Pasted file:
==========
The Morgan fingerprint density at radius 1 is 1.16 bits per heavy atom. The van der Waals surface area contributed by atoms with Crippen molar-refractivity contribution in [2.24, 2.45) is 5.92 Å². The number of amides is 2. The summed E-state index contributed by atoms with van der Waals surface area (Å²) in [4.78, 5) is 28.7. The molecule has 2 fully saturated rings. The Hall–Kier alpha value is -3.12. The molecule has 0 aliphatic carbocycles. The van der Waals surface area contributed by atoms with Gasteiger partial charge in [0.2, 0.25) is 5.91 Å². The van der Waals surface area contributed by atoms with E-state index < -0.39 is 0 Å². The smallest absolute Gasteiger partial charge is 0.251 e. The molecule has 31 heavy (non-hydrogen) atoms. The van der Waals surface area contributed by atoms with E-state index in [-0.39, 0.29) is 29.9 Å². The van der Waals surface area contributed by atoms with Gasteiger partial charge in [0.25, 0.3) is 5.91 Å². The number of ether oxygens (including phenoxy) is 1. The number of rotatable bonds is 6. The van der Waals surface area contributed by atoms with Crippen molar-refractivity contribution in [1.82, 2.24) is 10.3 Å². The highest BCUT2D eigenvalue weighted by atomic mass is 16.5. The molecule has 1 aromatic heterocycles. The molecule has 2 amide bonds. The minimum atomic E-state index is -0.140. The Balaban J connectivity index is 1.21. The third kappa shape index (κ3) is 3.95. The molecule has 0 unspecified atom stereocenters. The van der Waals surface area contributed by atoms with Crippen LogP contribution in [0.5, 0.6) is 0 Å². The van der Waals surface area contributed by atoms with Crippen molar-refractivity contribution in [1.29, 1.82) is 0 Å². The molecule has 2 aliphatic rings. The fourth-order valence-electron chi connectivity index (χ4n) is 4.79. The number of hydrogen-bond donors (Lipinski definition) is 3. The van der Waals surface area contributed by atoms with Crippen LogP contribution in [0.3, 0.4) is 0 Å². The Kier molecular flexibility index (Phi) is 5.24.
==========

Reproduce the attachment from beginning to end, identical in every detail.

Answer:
The Morgan fingerprint density at radius 1 is 1.16 bits per heavy atom. The van der Waals surface area contributed by atoms with Crippen molar-refractivity contribution in [2.24, 2.45) is 5.92 Å². The number of amides is 2. The summed E-state index contributed by atoms with van der Waals surface area (Å²) in [4.78, 5) is 28.7. The molecule has 2 fully saturated rings. The Hall–Kier alpha value is -3.12. The molecule has 0 aliphatic carbocycles. The van der Waals surface area contributed by atoms with Gasteiger partial charge in [0.2, 0.25) is 5.91 Å². The van der Waals surface area contributed by atoms with E-state index < -0.39 is 0 Å². The smallest absolute Gasteiger partial charge is 0.251 e. The molecule has 31 heavy (non-hydrogen) atoms. The van der Waals surface area contributed by atoms with E-state index in [-0.39, 0.29) is 29.9 Å². The van der Waals surface area contributed by atoms with Gasteiger partial charge in [0.25, 0.3) is 5.91 Å². The number of ether oxygens (including phenoxy) is 1. The number of rotatable bonds is 6. The van der Waals surface area contributed by atoms with Crippen molar-refractivity contribution in [1.82, 2.24) is 10.3 Å². The highest BCUT2D eigenvalue weighted by atomic mass is 16.5. The molecule has 1 aromatic heterocycles. The molecule has 2 amide bonds. The minimum atomic E-state index is -0.140. The Balaban J connectivity index is 1.21. The third kappa shape index (κ3) is 3.95. The molecule has 0 unspecified atom stereocenters. The van der Waals surface area contributed by atoms with Crippen LogP contribution in [0.5, 0.6) is 0 Å². The van der Waals surface area contributed by atoms with Crippen molar-refractivity contribution in [1.29, 1.82) is 0 Å². The molecule has 2 aliphatic rings. The fourth-order valence-electron chi connectivity index (χ4n) is 4.79. The number of hydrogen-bond donors (Lipinski definition) is 3. The van der Waals surface area contributed by atoms with Crippen LogP contribution in [0.3, 0.4) is 0 Å². The Kier molecular flexibility index (Phi) is 5.24.